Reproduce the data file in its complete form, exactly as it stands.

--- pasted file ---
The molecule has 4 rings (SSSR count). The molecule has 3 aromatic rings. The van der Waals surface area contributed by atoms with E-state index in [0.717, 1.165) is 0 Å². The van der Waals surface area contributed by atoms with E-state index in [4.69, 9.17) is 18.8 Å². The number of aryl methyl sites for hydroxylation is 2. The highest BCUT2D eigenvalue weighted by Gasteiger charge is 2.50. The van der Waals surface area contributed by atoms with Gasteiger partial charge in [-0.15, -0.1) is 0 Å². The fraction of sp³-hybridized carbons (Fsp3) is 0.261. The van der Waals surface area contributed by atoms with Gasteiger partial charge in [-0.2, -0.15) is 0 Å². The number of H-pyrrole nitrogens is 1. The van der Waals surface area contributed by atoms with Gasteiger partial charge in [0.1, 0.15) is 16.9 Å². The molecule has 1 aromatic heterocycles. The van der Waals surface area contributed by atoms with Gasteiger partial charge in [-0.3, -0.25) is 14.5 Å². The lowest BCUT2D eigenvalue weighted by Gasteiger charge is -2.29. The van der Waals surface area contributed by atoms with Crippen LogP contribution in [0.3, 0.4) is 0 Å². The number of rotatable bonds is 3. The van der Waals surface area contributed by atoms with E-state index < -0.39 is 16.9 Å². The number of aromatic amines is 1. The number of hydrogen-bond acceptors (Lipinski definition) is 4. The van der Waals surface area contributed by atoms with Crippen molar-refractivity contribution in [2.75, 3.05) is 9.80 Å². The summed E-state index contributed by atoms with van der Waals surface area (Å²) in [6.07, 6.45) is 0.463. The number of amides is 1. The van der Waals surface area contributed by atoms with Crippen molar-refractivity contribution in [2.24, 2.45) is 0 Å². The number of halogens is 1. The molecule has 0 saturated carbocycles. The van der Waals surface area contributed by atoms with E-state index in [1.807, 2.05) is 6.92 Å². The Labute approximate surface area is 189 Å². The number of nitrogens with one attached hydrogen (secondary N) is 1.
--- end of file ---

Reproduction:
The molecule has 4 rings (SSSR count). The molecule has 3 aromatic rings. The van der Waals surface area contributed by atoms with E-state index in [0.717, 1.165) is 0 Å². The van der Waals surface area contributed by atoms with E-state index in [4.69, 9.17) is 18.8 Å². The number of aryl methyl sites for hydroxylation is 2. The highest BCUT2D eigenvalue weighted by Gasteiger charge is 2.50. The van der Waals surface area contributed by atoms with Gasteiger partial charge in [-0.15, -0.1) is 0 Å². The fraction of sp³-hybridized carbons (Fsp3) is 0.261. The van der Waals surface area contributed by atoms with Gasteiger partial charge in [-0.2, -0.15) is 0 Å². The number of H-pyrrole nitrogens is 1. The van der Waals surface area contributed by atoms with Gasteiger partial charge in [0.1, 0.15) is 16.9 Å². The molecule has 1 aromatic heterocycles. The van der Waals surface area contributed by atoms with Gasteiger partial charge in [-0.3, -0.25) is 14.5 Å². The lowest BCUT2D eigenvalue weighted by Gasteiger charge is -2.29. The van der Waals surface area contributed by atoms with Crippen LogP contribution in [0.3, 0.4) is 0 Å². The number of rotatable bonds is 3. The van der Waals surface area contributed by atoms with E-state index < -0.39 is 16.9 Å². The number of aromatic amines is 1. The number of hydrogen-bond acceptors (Lipinski definition) is 4. The van der Waals surface area contributed by atoms with Crippen molar-refractivity contribution in [2.75, 3.05) is 9.80 Å². The summed E-state index contributed by atoms with van der Waals surface area (Å²) in [6.07, 6.45) is 0.463. The number of amides is 1. The van der Waals surface area contributed by atoms with Crippen molar-refractivity contribution in [2.24, 2.45) is 0 Å². The number of halogens is 1. The molecule has 0 saturated carbocycles. The van der Waals surface area contributed by atoms with E-state index in [1.807, 2.05) is 6.92 Å². The Labute approximate surface area is 189 Å². The number of nitrogens with one attached hydrogen (secondary N) is 1.